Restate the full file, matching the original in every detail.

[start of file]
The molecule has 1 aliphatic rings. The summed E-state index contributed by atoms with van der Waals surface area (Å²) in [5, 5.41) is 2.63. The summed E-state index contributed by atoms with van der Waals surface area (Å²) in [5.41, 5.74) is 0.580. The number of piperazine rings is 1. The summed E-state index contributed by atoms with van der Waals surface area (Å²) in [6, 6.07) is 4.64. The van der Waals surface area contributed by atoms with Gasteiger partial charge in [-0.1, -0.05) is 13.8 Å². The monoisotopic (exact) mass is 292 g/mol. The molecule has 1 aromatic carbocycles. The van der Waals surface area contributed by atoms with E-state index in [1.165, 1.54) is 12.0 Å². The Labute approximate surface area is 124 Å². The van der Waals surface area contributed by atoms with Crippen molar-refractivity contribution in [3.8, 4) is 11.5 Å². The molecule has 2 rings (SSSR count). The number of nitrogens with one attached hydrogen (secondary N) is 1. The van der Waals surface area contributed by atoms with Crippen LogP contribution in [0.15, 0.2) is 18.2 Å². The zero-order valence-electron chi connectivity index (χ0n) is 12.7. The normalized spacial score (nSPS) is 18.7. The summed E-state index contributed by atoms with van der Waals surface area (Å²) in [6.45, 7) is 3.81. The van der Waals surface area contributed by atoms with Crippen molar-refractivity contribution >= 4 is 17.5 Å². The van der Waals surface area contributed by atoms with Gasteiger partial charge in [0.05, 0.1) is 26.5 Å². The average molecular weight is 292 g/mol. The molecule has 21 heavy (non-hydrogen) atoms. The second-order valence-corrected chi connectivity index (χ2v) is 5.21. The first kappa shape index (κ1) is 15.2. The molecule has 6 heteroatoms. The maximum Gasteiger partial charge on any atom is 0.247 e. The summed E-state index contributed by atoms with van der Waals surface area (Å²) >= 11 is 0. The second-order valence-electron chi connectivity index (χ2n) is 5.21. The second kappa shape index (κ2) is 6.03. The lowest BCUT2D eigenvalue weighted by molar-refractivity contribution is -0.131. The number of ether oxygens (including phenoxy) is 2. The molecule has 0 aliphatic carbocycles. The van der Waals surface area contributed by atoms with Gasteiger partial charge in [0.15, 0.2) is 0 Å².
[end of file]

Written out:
The molecule has 1 aliphatic rings. The summed E-state index contributed by atoms with van der Waals surface area (Å²) in [5, 5.41) is 2.63. The summed E-state index contributed by atoms with van der Waals surface area (Å²) in [5.41, 5.74) is 0.580. The number of piperazine rings is 1. The summed E-state index contributed by atoms with van der Waals surface area (Å²) in [6, 6.07) is 4.64. The van der Waals surface area contributed by atoms with Gasteiger partial charge in [-0.1, -0.05) is 13.8 Å². The monoisotopic (exact) mass is 292 g/mol. The molecule has 1 aromatic carbocycles. The van der Waals surface area contributed by atoms with E-state index in [1.165, 1.54) is 12.0 Å². The Labute approximate surface area is 124 Å². The van der Waals surface area contributed by atoms with Crippen molar-refractivity contribution in [3.8, 4) is 11.5 Å². The molecule has 2 rings (SSSR count). The number of nitrogens with one attached hydrogen (secondary N) is 1. The van der Waals surface area contributed by atoms with Crippen LogP contribution in [0.15, 0.2) is 18.2 Å². The zero-order valence-electron chi connectivity index (χ0n) is 12.7. The normalized spacial score (nSPS) is 18.7. The summed E-state index contributed by atoms with van der Waals surface area (Å²) in [6.45, 7) is 3.81. The van der Waals surface area contributed by atoms with Crippen molar-refractivity contribution >= 4 is 17.5 Å². The van der Waals surface area contributed by atoms with Gasteiger partial charge in [0.05, 0.1) is 26.5 Å². The average molecular weight is 292 g/mol. The molecule has 21 heavy (non-hydrogen) atoms. The second-order valence-corrected chi connectivity index (χ2v) is 5.21. The first kappa shape index (κ1) is 15.2. The molecule has 6 heteroatoms. The maximum Gasteiger partial charge on any atom is 0.247 e. The summed E-state index contributed by atoms with van der Waals surface area (Å²) >= 11 is 0. The second-order valence-electron chi connectivity index (χ2n) is 5.21. The second kappa shape index (κ2) is 6.03. The lowest BCUT2D eigenvalue weighted by molar-refractivity contribution is -0.131. The number of ether oxygens (including phenoxy) is 2. The molecule has 0 aliphatic carbocycles. The van der Waals surface area contributed by atoms with Gasteiger partial charge in [0.15, 0.2) is 0 Å².